The war on cars may be a myth, but the war on bikes just keeps on rolling.
San Francisco Streetsblog says a proposal for bike lanes on a commuter route and tourist attraction between Sausalito and San Francisco is already seeing a bikelash.
After a British bicyclist is understandably outraged and profane when a van driver cuts him off in the country’s left-handed equivalent of a high-speed right hook, the driver threatens a defamation case when he gets review bombed. As if you can somehow be defamed over something you actually did.
But sometimes it’s the people on two wheels behaving badly.
An Edinburgh columnist applauds anyone who has the courage to ride a bike on the city streets, but begs bike-riding men to cover their butt cracks. Or “bahookie” in the local parlance, apparently.
The LA County Sheriff’s deputies who lost their jobs for fatally shooting 18-year-old Andres Guardado in the back as he ran away have now been charged with abducting a skateboarder, and threatening to dump him in gang territory, then injuring him crashing into a parked car while trying to run down a group of teenage bike riders with their patrol car.
No bias here. A WeHo paper says the city wants to take away your “right” to make a right turn on a red light, while saying the maneuver is a factor in just 1% of crashes. Which means it’s responsible for around 400 deaths every year, which probably matters to the victim’s families, even if it doesn’t matter to them. And I don’t recall right on red being included in the Bill of Rights, but maybe I missed that day.
The Source says take Metro to Sunday’s CicLAvia, with three train stations within 1.5 miles of the route.
Colorado Boulevard looks forward to next week’s 626 Golden Streets Heart of the Foothills in the San Gabriel Valley.
Streetsblog says a bill authorizing speed cams is up for a hearing in the state legislature for the umpteenth time; it should have no problem in Laura Friedman’s Transportation Committee, but could face opposition before the Appropriations Committee, where good traffic safety bills go to die.
A San Diego TV station reports city council members responded to a recent hit-and-run by continuing to discuss the city’s Vision Zero Plan “to eliminate but also prevent traffic collisions, bicycle and pedestrian injuries and deaths,” which seems to be the same thing. Although I would be overjoyed just to hear Vision Zero discussed in the Los Angeles council chambers.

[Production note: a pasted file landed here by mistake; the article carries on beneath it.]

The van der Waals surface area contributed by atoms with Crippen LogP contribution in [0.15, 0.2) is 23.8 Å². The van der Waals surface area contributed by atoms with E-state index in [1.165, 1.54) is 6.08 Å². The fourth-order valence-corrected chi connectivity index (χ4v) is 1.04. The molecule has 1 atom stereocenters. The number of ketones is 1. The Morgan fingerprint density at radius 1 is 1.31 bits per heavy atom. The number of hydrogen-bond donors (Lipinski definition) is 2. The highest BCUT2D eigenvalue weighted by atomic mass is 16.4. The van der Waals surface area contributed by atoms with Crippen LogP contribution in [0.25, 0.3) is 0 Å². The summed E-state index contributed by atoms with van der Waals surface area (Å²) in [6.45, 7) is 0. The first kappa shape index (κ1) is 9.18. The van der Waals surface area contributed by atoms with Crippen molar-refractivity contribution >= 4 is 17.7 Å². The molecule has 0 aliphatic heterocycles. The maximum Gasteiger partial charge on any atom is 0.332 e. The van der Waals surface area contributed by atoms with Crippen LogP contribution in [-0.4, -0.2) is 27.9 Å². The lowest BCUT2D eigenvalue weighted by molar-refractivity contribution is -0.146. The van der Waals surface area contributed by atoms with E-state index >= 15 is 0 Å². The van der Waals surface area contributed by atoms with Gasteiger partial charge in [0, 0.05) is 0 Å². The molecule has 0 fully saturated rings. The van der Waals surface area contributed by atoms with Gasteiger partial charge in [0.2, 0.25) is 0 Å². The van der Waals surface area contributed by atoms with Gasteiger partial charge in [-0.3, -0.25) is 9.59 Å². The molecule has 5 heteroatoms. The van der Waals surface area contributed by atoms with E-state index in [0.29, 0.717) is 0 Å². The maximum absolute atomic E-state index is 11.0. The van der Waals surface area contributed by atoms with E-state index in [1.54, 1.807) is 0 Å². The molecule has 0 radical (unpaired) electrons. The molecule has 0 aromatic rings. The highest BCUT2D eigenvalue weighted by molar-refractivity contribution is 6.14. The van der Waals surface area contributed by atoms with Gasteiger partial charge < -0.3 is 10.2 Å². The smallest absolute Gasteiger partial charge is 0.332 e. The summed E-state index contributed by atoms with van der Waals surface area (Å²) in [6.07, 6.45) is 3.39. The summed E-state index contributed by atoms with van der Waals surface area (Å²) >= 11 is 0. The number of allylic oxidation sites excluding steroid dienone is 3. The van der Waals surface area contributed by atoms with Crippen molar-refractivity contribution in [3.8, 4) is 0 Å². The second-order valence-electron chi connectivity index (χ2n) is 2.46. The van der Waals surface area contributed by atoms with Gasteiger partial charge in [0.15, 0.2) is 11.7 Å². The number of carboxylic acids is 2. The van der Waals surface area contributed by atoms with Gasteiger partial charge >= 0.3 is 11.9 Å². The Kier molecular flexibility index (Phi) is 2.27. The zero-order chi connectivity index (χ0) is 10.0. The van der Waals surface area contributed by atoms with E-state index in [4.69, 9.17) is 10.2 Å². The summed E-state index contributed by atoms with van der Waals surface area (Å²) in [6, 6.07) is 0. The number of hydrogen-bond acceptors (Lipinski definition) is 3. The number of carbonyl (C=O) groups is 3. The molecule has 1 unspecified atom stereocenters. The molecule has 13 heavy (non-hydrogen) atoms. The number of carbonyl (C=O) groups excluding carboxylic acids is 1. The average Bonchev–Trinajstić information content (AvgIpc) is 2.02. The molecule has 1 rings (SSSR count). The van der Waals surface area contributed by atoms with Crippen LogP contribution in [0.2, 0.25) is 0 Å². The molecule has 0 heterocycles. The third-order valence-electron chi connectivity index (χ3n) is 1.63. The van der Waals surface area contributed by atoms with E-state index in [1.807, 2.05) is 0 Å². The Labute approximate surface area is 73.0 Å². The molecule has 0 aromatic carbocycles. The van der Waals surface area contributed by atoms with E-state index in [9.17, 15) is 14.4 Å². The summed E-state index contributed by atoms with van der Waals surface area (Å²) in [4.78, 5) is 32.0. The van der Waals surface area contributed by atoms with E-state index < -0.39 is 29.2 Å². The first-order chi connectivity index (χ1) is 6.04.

There’s a special place in hell for whoever stole the ghost bike honoring 58-year old Nelson Esteban, who was killed by a driver while riding in Palm Springs last month.
Half Moon Bay has banned ebikes from the city’s section of the Bay Area’s Coastal Trail, citing congestion and speeding. Just wait until someone tells them about the cars on the local streets and highways.
The San Jose Mercury News’ Mr. Roadshow explains why bicyclists don’t pay for the roads the same way drivers do. But then the paper hides it behind a paywall as “premium” content, reflecting a basic misunderstanding of how the internet works. Although you can read it for free if you’re willing to accept their daily emails.
Early rock and roll cover artist Pat Boone is one of us, riding his bike, playing tennis and golf, and lifting weights to keep fit at 88 years old.
In a very bizarre case from Reno, a hit-and-run driver in a stolen truck collapsed and died as he tried to flee on foot, after a second crash as the bike rider he hit in the first one was chasing him.
Seventeen-year old junior national-level mountain biker Cayel Holmgren is in the ICU with a severe traumatic brain injury after he was knocked off his bike by hikers illegally using a bike-only Colorado trail; doctors say it will be up to two years before he can get back on a mountain bike.
I want to be like him when I grow up. A 91-year old Lewiston, Maine man still rides his bike ten to twenty miles every day.
Atlanta bike computer and tech company Wahoo Fitness appears to be on the financial ropes, after its credit rating dropped for failing to meet its debt service obligations.
Cycling Weekly offers eleven reasons to ride a foldie. Must have been a slow news day.
Tragic news from the UK, where a body was found in the woods that appears to be a man who recently went missing after he was released following six months in prison for killing a 79-year old woman in a bicycling hit-and-run; police say they aren’t treating the death as suspicious, which speaks volumes.
German prosecutors conclude that protestors didn’t cause a bicyclist’s death by delaying paramedics with a road block last Halloween.
Sad news from Italy, where two-time world mountain bike champ Dario Acquaroli died while riding his bike Easter Sunday; he was found unconscious on the ground near Bergamo in northern Italy. He was just 48.
David Hasselhoff is one of us, riding a bike to capture the culture and beauty of Munich. And he’s a train guy, too.
Good question. A Japanese letter writer asks why obey the country’s new mandatory helmet law if there’s no penalty for breaking it?
Another good question. Bicycling asks how can we truly support women’s cycling in the face of cancelled races? Unfortunately, this one’s not available on Yahoo or AOL, so you’re on your own if the magazine blocks you.
Cuban sprint sensation Marlies Mejias won the first stage race in her first Redland’s Classic, while Denver Disrupter’s Noah Granigan out-sprinted L39ion of Los Angeles cyclist Robin Carpenter on the men’s side.
The National Cycling League made its debut in Miami last weekend, part of a four stop race series.
And nothing like riding a bicycle 2,000 feet above the ground.
Happy Songkran to the Thai American community.
Ramadan Mubarak to all observing the Islamic holy month.
Be safe, and stay healthy. And get vaccinated, already.
Oh, and fuck Putin, too.